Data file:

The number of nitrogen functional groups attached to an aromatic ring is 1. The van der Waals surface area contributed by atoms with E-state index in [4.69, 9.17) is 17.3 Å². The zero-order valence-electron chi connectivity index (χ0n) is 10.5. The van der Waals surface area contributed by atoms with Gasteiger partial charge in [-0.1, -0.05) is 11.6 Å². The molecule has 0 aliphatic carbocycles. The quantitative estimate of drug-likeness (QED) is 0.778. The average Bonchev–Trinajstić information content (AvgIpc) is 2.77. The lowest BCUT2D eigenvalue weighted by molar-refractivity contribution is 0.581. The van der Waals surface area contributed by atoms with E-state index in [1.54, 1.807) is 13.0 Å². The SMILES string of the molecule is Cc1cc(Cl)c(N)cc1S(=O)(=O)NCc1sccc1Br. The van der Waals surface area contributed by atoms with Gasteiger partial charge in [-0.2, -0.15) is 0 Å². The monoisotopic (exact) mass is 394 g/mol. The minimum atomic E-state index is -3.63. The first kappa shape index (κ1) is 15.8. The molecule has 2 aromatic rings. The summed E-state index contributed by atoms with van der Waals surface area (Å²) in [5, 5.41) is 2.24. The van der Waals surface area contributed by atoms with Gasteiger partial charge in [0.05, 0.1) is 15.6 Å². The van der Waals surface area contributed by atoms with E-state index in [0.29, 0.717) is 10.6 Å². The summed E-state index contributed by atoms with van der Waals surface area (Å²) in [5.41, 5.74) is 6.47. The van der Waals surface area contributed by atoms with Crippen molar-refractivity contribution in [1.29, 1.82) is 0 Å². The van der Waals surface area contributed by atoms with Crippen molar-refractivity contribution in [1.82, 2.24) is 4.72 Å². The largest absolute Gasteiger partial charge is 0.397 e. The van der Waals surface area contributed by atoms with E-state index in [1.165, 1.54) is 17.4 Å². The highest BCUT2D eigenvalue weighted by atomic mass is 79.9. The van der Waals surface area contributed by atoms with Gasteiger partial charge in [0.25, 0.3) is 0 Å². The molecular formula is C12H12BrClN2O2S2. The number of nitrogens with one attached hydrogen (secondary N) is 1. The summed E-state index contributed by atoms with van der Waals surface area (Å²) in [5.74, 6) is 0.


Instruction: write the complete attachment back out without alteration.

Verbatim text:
The number of nitrogen functional groups attached to an aromatic ring is 1. The van der Waals surface area contributed by atoms with E-state index in [4.69, 9.17) is 17.3 Å². The zero-order valence-electron chi connectivity index (χ0n) is 10.5. The van der Waals surface area contributed by atoms with Gasteiger partial charge in [-0.1, -0.05) is 11.6 Å². The molecule has 0 aliphatic carbocycles. The quantitative estimate of drug-likeness (QED) is 0.778. The average Bonchev–Trinajstić information content (AvgIpc) is 2.77. The lowest BCUT2D eigenvalue weighted by molar-refractivity contribution is 0.581. The van der Waals surface area contributed by atoms with E-state index in [1.54, 1.807) is 13.0 Å². The SMILES string of the molecule is Cc1cc(Cl)c(N)cc1S(=O)(=O)NCc1sccc1Br. The van der Waals surface area contributed by atoms with Gasteiger partial charge in [-0.2, -0.15) is 0 Å². The monoisotopic (exact) mass is 394 g/mol. The minimum atomic E-state index is -3.63. The first kappa shape index (κ1) is 15.8. The molecule has 2 aromatic rings. The summed E-state index contributed by atoms with van der Waals surface area (Å²) in [5, 5.41) is 2.24. The van der Waals surface area contributed by atoms with Gasteiger partial charge in [0.05, 0.1) is 15.6 Å². The van der Waals surface area contributed by atoms with E-state index in [0.29, 0.717) is 10.6 Å². The summed E-state index contributed by atoms with van der Waals surface area (Å²) in [5.41, 5.74) is 6.47. The van der Waals surface area contributed by atoms with Crippen molar-refractivity contribution in [1.29, 1.82) is 0 Å². The van der Waals surface area contributed by atoms with Crippen molar-refractivity contribution in [1.82, 2.24) is 4.72 Å². The largest absolute Gasteiger partial charge is 0.397 e. The van der Waals surface area contributed by atoms with E-state index in [1.165, 1.54) is 17.4 Å². The highest BCUT2D eigenvalue weighted by atomic mass is 79.9. The van der Waals surface area contributed by atoms with Gasteiger partial charge in [0.25, 0.3) is 0 Å². The molecular formula is C12H12BrClN2O2S2. The number of nitrogens with one attached hydrogen (secondary N) is 1. The summed E-state index contributed by atoms with van der Waals surface area (Å²) in [5.74, 6) is 0.